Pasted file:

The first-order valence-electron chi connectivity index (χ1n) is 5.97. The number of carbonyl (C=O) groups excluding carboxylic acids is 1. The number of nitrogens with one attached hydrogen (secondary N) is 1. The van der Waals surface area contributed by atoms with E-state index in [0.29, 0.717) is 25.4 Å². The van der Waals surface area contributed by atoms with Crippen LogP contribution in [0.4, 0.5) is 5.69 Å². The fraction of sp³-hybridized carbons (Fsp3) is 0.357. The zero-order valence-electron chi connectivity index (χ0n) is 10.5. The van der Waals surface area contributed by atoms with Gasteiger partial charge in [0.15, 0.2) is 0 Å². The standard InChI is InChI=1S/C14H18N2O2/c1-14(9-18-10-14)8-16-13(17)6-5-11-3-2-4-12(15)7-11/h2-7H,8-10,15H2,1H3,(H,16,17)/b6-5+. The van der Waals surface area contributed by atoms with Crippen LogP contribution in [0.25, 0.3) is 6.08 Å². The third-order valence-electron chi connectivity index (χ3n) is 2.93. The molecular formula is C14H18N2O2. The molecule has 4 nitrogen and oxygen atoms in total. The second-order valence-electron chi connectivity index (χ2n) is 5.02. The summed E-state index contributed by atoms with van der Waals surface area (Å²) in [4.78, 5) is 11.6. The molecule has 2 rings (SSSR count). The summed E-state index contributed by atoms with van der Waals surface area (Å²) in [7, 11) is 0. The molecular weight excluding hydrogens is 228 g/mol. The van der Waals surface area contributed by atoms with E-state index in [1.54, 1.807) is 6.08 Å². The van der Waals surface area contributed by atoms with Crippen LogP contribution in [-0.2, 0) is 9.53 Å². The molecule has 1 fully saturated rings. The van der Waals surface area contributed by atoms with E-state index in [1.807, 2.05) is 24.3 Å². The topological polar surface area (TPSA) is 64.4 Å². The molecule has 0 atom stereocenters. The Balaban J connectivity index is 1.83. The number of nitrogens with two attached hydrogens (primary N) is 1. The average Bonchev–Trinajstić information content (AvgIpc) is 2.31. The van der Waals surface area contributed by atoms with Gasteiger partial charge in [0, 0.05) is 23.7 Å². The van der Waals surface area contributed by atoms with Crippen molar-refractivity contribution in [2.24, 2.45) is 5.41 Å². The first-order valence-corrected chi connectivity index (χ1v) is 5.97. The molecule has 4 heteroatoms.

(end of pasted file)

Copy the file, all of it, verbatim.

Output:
The first-order valence-electron chi connectivity index (χ1n) is 5.97. The number of carbonyl (C=O) groups excluding carboxylic acids is 1. The number of nitrogens with one attached hydrogen (secondary N) is 1. The van der Waals surface area contributed by atoms with E-state index in [0.29, 0.717) is 25.4 Å². The van der Waals surface area contributed by atoms with Crippen LogP contribution in [0.4, 0.5) is 5.69 Å². The fraction of sp³-hybridized carbons (Fsp3) is 0.357. The zero-order valence-electron chi connectivity index (χ0n) is 10.5. The van der Waals surface area contributed by atoms with Gasteiger partial charge in [0.15, 0.2) is 0 Å². The standard InChI is InChI=1S/C14H18N2O2/c1-14(9-18-10-14)8-16-13(17)6-5-11-3-2-4-12(15)7-11/h2-7H,8-10,15H2,1H3,(H,16,17)/b6-5+. The van der Waals surface area contributed by atoms with Crippen LogP contribution in [0.25, 0.3) is 6.08 Å². The third-order valence-electron chi connectivity index (χ3n) is 2.93. The molecular formula is C14H18N2O2. The molecule has 4 nitrogen and oxygen atoms in total. The second-order valence-electron chi connectivity index (χ2n) is 5.02. The summed E-state index contributed by atoms with van der Waals surface area (Å²) in [4.78, 5) is 11.6. The molecule has 2 rings (SSSR count). The summed E-state index contributed by atoms with van der Waals surface area (Å²) in [7, 11) is 0. The molecular weight excluding hydrogens is 228 g/mol. The van der Waals surface area contributed by atoms with E-state index in [1.54, 1.807) is 6.08 Å². The van der Waals surface area contributed by atoms with Crippen LogP contribution in [-0.2, 0) is 9.53 Å². The molecule has 1 fully saturated rings. The van der Waals surface area contributed by atoms with E-state index in [1.807, 2.05) is 24.3 Å². The topological polar surface area (TPSA) is 64.4 Å². The molecule has 0 atom stereocenters. The Balaban J connectivity index is 1.83. The number of nitrogens with two attached hydrogens (primary N) is 1. The average Bonchev–Trinajstić information content (AvgIpc) is 2.31. The van der Waals surface area contributed by atoms with Gasteiger partial charge in [0, 0.05) is 23.7 Å². The van der Waals surface area contributed by atoms with Crippen molar-refractivity contribution in [2.24, 2.45) is 5.41 Å². The first-order valence-corrected chi connectivity index (χ1v) is 5.97. The molecule has 4 heteroatoms.